Saturday, August 29, 2015

Did "Dallas Business Leaders" lie to Bloomberg?!?

"A lying tongue hates those who are crushed by it,
And a flattering mouth works ruin."
Proverbs 26:28

Yesterday, we wrote a post about Jeb Hensarling, GE, and the Export-Import bank.  It was based upon this report from Bloomberg news.  The Bloomberg piece claimed that GE chose not to relocate to Dallas because Jeb Hensarling's opposition to the Ex-Im bank created an "unfavorable political climate."

Our former colleague Tim Carney is a national expert on the Export-Import bank and its relationship with GE.  When we posted yesterday's piece to Facebook, we tagged Tim.  Strangely, he didn't buy it:

This bothered us.  On the one hand, we trust Tim.  On the other hand, Bloomberg news doesn't have a reputation for publishing false stories.

That motivated us to take a closer look at the original Bloomberg report, consider this paragraph:
GE told Dallas business leaders in recent days it would look elsewhere for alternatives to its Connecticut home, said the people, who asked not to be identified because details aren’t public. They said GE cited some Texas lawmakers’ opposition to the U.S. Export-Import Bank, an important source of financing for some overseas sales.
The phrase "[T]hey said GE cited" in the second sentence strongly suggests that the sourcing for this article came from the "Dallas Business leaders" side of the talks.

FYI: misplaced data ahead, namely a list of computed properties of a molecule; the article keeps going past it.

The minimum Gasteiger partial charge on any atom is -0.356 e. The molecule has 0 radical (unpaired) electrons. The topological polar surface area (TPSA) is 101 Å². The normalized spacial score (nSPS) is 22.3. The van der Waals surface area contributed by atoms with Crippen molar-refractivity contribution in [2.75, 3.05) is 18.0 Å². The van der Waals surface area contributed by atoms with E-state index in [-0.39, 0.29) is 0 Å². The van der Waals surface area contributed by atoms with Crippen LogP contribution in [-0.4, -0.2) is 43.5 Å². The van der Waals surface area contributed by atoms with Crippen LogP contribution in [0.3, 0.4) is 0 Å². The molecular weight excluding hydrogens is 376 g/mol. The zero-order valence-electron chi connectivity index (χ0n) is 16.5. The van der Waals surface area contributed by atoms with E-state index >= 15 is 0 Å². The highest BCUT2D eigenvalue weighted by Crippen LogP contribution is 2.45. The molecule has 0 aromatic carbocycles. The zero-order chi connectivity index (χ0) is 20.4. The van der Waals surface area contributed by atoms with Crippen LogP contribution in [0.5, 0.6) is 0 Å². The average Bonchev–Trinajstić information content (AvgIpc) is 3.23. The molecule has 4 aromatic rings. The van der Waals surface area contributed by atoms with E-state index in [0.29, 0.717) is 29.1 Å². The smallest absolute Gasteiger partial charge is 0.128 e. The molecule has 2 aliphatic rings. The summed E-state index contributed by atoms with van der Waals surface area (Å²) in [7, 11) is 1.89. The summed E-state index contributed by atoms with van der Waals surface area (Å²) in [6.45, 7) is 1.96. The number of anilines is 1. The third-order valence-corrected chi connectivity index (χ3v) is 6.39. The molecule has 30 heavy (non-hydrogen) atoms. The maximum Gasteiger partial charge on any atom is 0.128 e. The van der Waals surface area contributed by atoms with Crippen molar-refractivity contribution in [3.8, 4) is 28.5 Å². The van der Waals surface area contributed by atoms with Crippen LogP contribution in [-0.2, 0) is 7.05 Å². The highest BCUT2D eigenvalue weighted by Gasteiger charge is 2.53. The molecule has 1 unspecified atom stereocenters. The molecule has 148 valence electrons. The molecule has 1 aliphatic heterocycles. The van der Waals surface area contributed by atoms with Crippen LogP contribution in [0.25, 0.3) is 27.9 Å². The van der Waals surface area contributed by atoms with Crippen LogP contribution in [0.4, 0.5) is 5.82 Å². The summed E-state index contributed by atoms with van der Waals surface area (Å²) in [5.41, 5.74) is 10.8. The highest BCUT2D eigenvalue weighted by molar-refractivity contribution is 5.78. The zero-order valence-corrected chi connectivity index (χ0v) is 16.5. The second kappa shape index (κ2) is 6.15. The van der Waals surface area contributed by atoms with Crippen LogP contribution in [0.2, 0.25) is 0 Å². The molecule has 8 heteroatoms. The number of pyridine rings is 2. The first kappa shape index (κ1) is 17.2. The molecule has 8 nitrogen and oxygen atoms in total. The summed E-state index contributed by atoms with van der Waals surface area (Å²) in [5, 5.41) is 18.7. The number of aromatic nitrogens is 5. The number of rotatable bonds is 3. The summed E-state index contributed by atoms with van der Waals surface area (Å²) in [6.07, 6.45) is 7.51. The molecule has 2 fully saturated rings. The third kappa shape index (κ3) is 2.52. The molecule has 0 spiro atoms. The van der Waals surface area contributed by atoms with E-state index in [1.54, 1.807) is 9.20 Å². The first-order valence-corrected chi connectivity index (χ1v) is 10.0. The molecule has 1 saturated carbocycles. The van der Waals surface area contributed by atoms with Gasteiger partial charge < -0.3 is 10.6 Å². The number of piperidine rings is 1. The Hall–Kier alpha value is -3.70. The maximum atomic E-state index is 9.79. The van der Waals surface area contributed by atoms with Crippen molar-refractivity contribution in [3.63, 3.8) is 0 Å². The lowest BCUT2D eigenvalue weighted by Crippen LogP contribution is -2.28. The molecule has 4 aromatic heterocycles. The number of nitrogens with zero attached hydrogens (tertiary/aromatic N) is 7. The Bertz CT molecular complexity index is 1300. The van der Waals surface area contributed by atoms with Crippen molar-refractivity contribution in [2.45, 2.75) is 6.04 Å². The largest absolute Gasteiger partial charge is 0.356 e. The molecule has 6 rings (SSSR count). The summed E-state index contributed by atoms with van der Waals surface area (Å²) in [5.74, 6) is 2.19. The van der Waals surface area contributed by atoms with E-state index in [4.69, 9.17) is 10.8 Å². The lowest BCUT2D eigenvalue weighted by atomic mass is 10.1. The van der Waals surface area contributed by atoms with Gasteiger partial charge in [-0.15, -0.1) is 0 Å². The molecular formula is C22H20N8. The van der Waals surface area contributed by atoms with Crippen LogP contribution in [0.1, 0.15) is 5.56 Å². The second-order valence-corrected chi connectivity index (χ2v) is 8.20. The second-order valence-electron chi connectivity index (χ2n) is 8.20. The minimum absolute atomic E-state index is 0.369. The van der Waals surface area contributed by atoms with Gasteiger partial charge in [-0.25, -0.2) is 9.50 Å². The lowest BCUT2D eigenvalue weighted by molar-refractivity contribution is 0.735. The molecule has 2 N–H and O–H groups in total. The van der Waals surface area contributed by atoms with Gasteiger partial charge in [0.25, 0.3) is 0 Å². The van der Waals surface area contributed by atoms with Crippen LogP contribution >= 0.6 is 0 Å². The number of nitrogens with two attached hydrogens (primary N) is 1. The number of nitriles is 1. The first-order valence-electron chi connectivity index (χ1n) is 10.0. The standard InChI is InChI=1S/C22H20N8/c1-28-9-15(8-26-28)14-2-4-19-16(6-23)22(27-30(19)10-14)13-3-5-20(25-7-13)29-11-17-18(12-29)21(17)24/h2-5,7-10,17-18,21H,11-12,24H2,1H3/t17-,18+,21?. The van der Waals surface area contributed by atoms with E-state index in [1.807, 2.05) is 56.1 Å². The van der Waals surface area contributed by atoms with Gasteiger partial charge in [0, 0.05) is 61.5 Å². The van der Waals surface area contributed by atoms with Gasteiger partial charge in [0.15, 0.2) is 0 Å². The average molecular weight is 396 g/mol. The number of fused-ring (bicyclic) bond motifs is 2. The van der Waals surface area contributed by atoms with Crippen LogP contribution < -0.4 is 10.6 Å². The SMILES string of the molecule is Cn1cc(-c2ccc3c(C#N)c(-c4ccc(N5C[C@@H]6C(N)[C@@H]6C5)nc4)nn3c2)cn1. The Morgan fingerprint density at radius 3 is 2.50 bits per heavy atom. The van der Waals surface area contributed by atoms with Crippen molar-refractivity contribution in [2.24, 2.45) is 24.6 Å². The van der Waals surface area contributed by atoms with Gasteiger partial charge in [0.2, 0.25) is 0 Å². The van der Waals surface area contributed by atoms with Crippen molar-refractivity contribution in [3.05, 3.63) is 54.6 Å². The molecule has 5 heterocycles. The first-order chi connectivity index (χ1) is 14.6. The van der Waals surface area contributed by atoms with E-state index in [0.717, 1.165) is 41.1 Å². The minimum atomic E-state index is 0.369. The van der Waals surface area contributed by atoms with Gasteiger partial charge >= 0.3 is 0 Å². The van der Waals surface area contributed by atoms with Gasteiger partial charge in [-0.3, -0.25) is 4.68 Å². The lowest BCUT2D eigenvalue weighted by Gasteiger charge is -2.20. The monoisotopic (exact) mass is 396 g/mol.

And THAT'S interesting; Tim might be the expert on GE's method of operation, but this website is the expert on the "business community's" M.O. in Texas.

And it's VERY easy to believe that someone from the Dallas Chamber lied to Bloomberg.

Since the beginning of the year, the Texas Association of Business and their subsidiaries have been DESPERATELY attempting to paint supporters of free enterprise as "anti-business" because we oppose corporate rent seeking.  Last month, in a separate controversy over "business incentives" for Facebook, the Texas "business community's" favorite hack wrote:
It is difficult for some observers to imagine that a senator often described as one of the “the most conservative lawmakers in Austin” would actively argue against her community taking steps to be as competitive as possible in attracting high-quality jobs to her district. After all, bragging about the state’s economic prosperity is one of the Texas Tea Party’s favorite talking points. What they either deny or simply do not understand is that the so-called “Texas Miracle” is the result of a mixture of policies that has for years included economic incentives.
So the attack on Jeb Hensarling fits the narrative.

Bottom Line: We can't prove it, but it makes far more sense for someone from the Dallas "business community" to lie to attack the Tea Party than it does for a major multi-national corporation to go after a sitting Congressional chairman.

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